We all have them. Extinct technology. It comes and goes. We often take it for granted. At first, we treat it like a shiny new thing and then it becomes disposable. Soon, it collects dust somewhere.
Some of this technology stores data which was acquired or created by you. Some of that data may be digital files of value or digital assets, possibly even with some metadata. Those files may be extinct (or soon to be expired and unsupported) file formats. Some of these file format may be proprietary which may require no longer used proprietary software to run it or a much older version of software to work with it because it is simply no longer supported today.
Sometimes, this data is on extinct physical media such as:
- Smart phones (average life span: 1-2 years)
- Prior personal computers (we all have them…every 2-5 years)
- Smaller external hard drives (do you copy the old data as these hard drives get bigger, cheaper and faster? Or even use cloud storage?)
- Film (Print or Slide) bye-bye Kodachrome. Film is simply a waste of time and money today. It makes no business sense to use it. If you have film, scan it (hi-res) as needed and archive the rest. Move on.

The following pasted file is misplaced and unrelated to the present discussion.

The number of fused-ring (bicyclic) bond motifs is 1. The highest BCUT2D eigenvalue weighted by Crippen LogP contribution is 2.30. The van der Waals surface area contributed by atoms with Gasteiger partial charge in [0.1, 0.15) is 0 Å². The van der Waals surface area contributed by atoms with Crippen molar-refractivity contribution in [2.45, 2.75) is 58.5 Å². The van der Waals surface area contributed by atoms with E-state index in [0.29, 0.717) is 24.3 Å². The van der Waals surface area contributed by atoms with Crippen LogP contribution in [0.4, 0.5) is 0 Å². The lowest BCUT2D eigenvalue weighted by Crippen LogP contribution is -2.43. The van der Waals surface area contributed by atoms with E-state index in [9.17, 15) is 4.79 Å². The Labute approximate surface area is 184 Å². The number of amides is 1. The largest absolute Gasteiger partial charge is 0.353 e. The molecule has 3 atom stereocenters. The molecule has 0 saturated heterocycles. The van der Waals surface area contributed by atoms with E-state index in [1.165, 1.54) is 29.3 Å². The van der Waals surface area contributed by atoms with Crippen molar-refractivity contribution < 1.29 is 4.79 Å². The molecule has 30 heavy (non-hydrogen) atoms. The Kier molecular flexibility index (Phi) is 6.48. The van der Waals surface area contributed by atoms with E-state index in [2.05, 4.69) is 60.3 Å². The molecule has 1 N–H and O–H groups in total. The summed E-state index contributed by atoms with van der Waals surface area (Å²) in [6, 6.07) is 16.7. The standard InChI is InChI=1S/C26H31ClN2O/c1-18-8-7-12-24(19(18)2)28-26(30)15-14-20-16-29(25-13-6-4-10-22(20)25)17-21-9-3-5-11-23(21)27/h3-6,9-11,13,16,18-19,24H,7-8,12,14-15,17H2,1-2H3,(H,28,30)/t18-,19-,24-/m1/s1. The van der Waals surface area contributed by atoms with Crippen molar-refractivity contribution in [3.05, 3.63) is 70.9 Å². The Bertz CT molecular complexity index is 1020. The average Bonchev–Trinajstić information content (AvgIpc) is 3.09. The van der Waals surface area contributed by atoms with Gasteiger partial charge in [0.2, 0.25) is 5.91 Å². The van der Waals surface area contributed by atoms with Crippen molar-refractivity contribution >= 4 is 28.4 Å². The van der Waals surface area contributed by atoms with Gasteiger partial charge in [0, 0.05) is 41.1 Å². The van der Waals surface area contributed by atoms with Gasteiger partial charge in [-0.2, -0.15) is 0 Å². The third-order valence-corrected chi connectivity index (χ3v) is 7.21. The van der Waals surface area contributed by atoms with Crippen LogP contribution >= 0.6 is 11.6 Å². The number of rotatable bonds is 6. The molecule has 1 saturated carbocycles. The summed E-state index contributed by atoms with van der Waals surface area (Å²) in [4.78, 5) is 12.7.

- Compact Disc (tic toc…how many devices have optical drives today? Less. The writing is on wall.)
- Video tapes (pick any of 30+ flavors. Convert to digital as needed and archive the rest.)
- Zip drives and other proprietary forms of media
- Cassette tapes
- Floppy discs (all)
- 8-tracks (really old school)
- LP (33, 45 or wax)
Most of these have two things in common: They store information in some form and they fade into history, often with this information. Technology is disposable (Our culture makes sure of it). Before the end of this decade we will be adding DVDs to the list above (and have a lot of scratched coasters) as we download or stream data.
These may still need to be migrated to a current digital form while they still can. This is not about nostalgia. It’s about retaining a historical record. Or have it forgotten and lost permanently. Everything has a life span. Even when it is digital. Not all “stuff” may need to be kept that is why it takes an evaluation or review to determine the value, the feasibility and options available.
The simple answer to the question “What do I do with extinct formats?” is evaluate and migrate what is needed/wanted at least every 5 years.
Don’t believe me? Listen to this podcast.
What do you do with extinct formats?